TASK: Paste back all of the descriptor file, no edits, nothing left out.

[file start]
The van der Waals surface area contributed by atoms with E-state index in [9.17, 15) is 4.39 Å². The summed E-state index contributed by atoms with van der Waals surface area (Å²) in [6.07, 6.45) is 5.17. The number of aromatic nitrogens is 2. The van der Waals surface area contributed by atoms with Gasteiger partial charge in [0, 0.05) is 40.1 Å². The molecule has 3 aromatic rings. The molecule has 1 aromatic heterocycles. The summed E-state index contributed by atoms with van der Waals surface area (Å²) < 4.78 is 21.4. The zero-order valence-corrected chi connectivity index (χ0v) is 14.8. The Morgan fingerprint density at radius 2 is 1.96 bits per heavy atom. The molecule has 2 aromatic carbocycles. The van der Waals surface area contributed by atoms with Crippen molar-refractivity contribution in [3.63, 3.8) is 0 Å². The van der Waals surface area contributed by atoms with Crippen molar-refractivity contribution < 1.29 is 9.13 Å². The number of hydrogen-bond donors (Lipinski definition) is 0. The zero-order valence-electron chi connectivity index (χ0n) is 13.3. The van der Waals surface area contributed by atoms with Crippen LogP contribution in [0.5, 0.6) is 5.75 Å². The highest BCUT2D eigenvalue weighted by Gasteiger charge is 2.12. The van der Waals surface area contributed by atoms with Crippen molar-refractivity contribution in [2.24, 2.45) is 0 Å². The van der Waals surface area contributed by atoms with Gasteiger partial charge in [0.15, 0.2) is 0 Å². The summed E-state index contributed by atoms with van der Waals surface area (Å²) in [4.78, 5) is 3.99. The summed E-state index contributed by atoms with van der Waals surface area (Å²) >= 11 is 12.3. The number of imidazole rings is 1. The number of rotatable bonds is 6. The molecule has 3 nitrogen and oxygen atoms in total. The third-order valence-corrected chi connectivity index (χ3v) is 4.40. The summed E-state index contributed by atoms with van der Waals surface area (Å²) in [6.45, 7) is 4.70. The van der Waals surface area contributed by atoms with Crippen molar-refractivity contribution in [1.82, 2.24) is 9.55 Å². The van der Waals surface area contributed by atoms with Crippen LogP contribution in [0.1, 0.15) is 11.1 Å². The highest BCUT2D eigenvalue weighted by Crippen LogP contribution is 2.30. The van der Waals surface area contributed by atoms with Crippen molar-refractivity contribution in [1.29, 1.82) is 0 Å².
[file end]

The van der Waals surface area contributed by atoms with E-state index in [9.17, 15) is 4.39 Å². The summed E-state index contributed by atoms with van der Waals surface area (Å²) in [6.07, 6.45) is 5.17. The number of aromatic nitrogens is 2. The van der Waals surface area contributed by atoms with Gasteiger partial charge in [0, 0.05) is 40.1 Å². The molecule has 3 aromatic rings. The molecule has 1 aromatic heterocycles. The summed E-state index contributed by atoms with van der Waals surface area (Å²) < 4.78 is 21.4. The zero-order valence-corrected chi connectivity index (χ0v) is 14.8. The Morgan fingerprint density at radius 2 is 1.96 bits per heavy atom. The molecule has 2 aromatic carbocycles. The van der Waals surface area contributed by atoms with Crippen molar-refractivity contribution in [3.63, 3.8) is 0 Å². The van der Waals surface area contributed by atoms with Crippen molar-refractivity contribution < 1.29 is 9.13 Å². The number of hydrogen-bond donors (Lipinski definition) is 0. The zero-order valence-electron chi connectivity index (χ0n) is 13.3. The van der Waals surface area contributed by atoms with Crippen LogP contribution in [0.5, 0.6) is 5.75 Å². The highest BCUT2D eigenvalue weighted by Gasteiger charge is 2.12. The van der Waals surface area contributed by atoms with Crippen molar-refractivity contribution in [2.24, 2.45) is 0 Å². The van der Waals surface area contributed by atoms with Gasteiger partial charge in [0.15, 0.2) is 0 Å². The summed E-state index contributed by atoms with van der Waals surface area (Å²) in [4.78, 5) is 3.99. The summed E-state index contributed by atoms with van der Waals surface area (Å²) >= 11 is 12.3. The number of imidazole rings is 1. The number of rotatable bonds is 6. The molecule has 3 nitrogen and oxygen atoms in total. The third-order valence-corrected chi connectivity index (χ3v) is 4.40. The summed E-state index contributed by atoms with van der Waals surface area (Å²) in [6.45, 7) is 4.70. The van der Waals surface area contributed by atoms with Crippen molar-refractivity contribution in [1.82, 2.24) is 9.55 Å². The van der Waals surface area contributed by atoms with Crippen LogP contribution in [0.1, 0.15) is 11.1 Å². The highest BCUT2D eigenvalue weighted by Crippen LogP contribution is 2.30. The van der Waals surface area contributed by atoms with Crippen molar-refractivity contribution in [1.29, 1.82) is 0 Å².